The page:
Cellular environment is significantly different from in vitro dilute environment. Inside the cell, the concentration of macromolecules, such as proteins and nucleic acids is in the range of 80–400 mg/mL. Inside the cell, proteins function by recognizing each other in a very crowded environment. It is significantly difficult, both in theory and experiment, to investigate the structure and dynamics of proteins functioning in crowded environments. The functional mechanisms of the proteins in the cell remains largely unknown at the molecular level. To simulate such crowded systems, we develop, in addition to all-atom MD simulations, multiscale models of proteins, nucleic acids and membranes, including an efficient coarse-grained model, and implement them in GENESIS. We aim to construct high-quality cytoplasmic models through multiscale simulations, and work with experimental groups such as those in the field of In-cell NMR to clarify the effects of crowded environments on biomolecule function.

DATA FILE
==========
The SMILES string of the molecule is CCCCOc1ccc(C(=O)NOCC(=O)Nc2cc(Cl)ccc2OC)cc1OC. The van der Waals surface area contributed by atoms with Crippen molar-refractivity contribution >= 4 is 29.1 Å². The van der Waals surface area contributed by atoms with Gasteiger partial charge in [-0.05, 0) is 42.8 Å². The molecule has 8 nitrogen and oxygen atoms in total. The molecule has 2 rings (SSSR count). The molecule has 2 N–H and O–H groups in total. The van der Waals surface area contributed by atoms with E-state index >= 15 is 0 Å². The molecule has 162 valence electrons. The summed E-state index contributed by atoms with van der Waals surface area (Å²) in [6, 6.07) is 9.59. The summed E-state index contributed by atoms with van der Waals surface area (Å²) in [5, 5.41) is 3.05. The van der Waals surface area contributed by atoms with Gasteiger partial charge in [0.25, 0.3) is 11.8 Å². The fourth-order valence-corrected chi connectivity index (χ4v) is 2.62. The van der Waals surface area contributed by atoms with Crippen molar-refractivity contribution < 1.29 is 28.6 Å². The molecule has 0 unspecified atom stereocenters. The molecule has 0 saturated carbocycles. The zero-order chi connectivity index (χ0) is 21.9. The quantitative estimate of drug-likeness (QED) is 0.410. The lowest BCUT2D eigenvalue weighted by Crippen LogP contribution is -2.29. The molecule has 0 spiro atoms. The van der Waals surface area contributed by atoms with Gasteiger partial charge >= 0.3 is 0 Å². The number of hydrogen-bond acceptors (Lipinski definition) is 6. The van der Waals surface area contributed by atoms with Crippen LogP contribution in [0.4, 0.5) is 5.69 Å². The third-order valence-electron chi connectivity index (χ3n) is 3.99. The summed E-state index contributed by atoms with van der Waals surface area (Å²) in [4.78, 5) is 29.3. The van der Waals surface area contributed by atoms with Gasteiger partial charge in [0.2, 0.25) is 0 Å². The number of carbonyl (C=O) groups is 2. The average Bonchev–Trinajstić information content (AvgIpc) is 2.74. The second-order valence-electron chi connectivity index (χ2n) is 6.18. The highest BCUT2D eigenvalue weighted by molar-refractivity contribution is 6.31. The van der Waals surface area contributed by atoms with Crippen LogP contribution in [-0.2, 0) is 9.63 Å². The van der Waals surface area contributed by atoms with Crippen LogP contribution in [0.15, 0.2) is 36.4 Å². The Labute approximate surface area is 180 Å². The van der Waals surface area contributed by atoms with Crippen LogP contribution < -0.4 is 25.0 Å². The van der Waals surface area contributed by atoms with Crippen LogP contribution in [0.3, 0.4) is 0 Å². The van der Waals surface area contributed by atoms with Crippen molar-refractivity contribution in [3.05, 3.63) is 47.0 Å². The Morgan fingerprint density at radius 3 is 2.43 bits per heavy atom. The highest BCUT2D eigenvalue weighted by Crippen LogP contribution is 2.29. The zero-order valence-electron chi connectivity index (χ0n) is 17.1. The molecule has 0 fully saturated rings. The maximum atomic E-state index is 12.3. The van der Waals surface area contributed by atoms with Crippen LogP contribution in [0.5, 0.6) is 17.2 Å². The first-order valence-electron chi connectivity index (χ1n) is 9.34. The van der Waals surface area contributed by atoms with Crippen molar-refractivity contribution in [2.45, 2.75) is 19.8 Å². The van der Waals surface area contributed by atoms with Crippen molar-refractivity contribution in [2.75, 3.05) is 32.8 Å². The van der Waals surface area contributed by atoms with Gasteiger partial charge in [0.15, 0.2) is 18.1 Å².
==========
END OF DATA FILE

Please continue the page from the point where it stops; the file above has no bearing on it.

- Thermodynamics of Macromolecular Association in Heterogeneous Crowding Environments: Theoretical and Simulation Studies with a Simplified Model. Tadashi Ando, Isseki Yu, Michael Feig and Yuji Sugita. J. Phys. Chem. B (2016) 120:11856-11865.
Prof. Michael Feig (Michigan State University, USA)
Multiscale modeling of crowded cellular environments